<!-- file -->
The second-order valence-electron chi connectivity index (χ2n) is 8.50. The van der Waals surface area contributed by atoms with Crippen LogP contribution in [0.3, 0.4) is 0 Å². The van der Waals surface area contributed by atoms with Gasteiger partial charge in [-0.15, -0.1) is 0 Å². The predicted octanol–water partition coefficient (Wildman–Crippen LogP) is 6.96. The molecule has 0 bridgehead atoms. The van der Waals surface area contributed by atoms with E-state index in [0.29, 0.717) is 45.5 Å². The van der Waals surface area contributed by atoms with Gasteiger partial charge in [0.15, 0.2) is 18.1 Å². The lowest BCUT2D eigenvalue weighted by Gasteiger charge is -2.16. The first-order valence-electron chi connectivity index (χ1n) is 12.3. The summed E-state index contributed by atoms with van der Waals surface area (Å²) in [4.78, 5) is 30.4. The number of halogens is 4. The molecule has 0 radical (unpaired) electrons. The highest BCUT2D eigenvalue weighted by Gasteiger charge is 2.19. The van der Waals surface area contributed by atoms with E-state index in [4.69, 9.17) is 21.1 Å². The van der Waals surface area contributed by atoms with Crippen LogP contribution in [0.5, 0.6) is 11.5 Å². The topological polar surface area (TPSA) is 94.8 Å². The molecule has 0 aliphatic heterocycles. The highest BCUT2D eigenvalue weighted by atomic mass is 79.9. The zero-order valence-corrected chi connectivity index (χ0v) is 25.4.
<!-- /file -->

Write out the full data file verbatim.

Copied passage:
The second-order valence-electron chi connectivity index (χ2n) is 8.50. The van der Waals surface area contributed by atoms with Crippen LogP contribution in [0.3, 0.4) is 0 Å². The van der Waals surface area contributed by atoms with Gasteiger partial charge in [-0.15, -0.1) is 0 Å². The predicted octanol–water partition coefficient (Wildman–Crippen LogP) is 6.96. The molecule has 0 bridgehead atoms. The van der Waals surface area contributed by atoms with E-state index in [0.29, 0.717) is 45.5 Å². The van der Waals surface area contributed by atoms with Gasteiger partial charge in [0.15, 0.2) is 18.1 Å². The lowest BCUT2D eigenvalue weighted by Gasteiger charge is -2.16. The first-order valence-electron chi connectivity index (χ1n) is 12.3. The summed E-state index contributed by atoms with van der Waals surface area (Å²) in [4.78, 5) is 30.4. The number of halogens is 4. The molecule has 0 radical (unpaired) electrons. The highest BCUT2D eigenvalue weighted by Gasteiger charge is 2.19. The van der Waals surface area contributed by atoms with E-state index in [4.69, 9.17) is 21.1 Å². The van der Waals surface area contributed by atoms with Crippen LogP contribution in [0.5, 0.6) is 11.5 Å². The topological polar surface area (TPSA) is 94.8 Å². The molecule has 0 aliphatic heterocycles. The highest BCUT2D eigenvalue weighted by atomic mass is 79.9. The zero-order valence-corrected chi connectivity index (χ0v) is 25.4.